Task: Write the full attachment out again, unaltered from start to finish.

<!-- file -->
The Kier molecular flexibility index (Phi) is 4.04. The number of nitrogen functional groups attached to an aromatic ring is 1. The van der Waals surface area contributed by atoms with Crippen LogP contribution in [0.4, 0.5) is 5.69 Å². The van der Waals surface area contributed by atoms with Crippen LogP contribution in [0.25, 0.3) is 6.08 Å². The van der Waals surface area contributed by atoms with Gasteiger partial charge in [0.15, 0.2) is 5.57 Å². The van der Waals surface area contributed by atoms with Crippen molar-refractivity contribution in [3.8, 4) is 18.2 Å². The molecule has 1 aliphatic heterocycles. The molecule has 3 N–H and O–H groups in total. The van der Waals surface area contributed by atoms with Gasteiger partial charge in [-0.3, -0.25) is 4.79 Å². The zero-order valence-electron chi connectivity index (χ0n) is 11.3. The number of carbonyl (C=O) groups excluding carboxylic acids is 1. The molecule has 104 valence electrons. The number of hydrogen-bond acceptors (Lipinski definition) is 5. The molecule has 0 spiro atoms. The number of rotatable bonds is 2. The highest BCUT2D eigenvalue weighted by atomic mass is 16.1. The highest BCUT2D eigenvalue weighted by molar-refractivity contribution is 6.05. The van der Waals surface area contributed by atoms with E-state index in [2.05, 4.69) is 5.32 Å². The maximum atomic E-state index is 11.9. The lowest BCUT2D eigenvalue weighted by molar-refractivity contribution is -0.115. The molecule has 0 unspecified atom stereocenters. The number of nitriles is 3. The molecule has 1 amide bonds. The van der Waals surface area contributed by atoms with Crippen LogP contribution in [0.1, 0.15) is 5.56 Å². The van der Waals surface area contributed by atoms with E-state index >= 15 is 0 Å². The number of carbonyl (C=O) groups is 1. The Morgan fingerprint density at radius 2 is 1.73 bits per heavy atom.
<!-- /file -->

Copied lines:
The Kier molecular flexibility index (Phi) is 4.04. The number of nitrogen functional groups attached to an aromatic ring is 1. The van der Waals surface area contributed by atoms with Crippen LogP contribution in [0.4, 0.5) is 5.69 Å². The van der Waals surface area contributed by atoms with Crippen LogP contribution in [0.25, 0.3) is 6.08 Å². The van der Waals surface area contributed by atoms with Gasteiger partial charge in [0.15, 0.2) is 5.57 Å². The van der Waals surface area contributed by atoms with Crippen molar-refractivity contribution in [3.8, 4) is 18.2 Å². The molecule has 1 aliphatic heterocycles. The molecule has 3 N–H and O–H groups in total. The van der Waals surface area contributed by atoms with Gasteiger partial charge in [-0.3, -0.25) is 4.79 Å². The zero-order valence-electron chi connectivity index (χ0n) is 11.3. The number of carbonyl (C=O) groups excluding carboxylic acids is 1. The molecule has 104 valence electrons. The number of hydrogen-bond acceptors (Lipinski definition) is 5. The molecule has 0 spiro atoms. The number of rotatable bonds is 2. The highest BCUT2D eigenvalue weighted by atomic mass is 16.1. The highest BCUT2D eigenvalue weighted by molar-refractivity contribution is 6.05. The van der Waals surface area contributed by atoms with E-state index in [2.05, 4.69) is 5.32 Å². The maximum atomic E-state index is 11.9. The lowest BCUT2D eigenvalue weighted by molar-refractivity contribution is -0.115. The molecule has 0 unspecified atom stereocenters. The number of nitriles is 3. The molecule has 1 amide bonds. The van der Waals surface area contributed by atoms with Crippen LogP contribution in [0.1, 0.15) is 5.56 Å². The van der Waals surface area contributed by atoms with E-state index >= 15 is 0 Å². The number of carbonyl (C=O) groups is 1. The Morgan fingerprint density at radius 2 is 1.73 bits per heavy atom.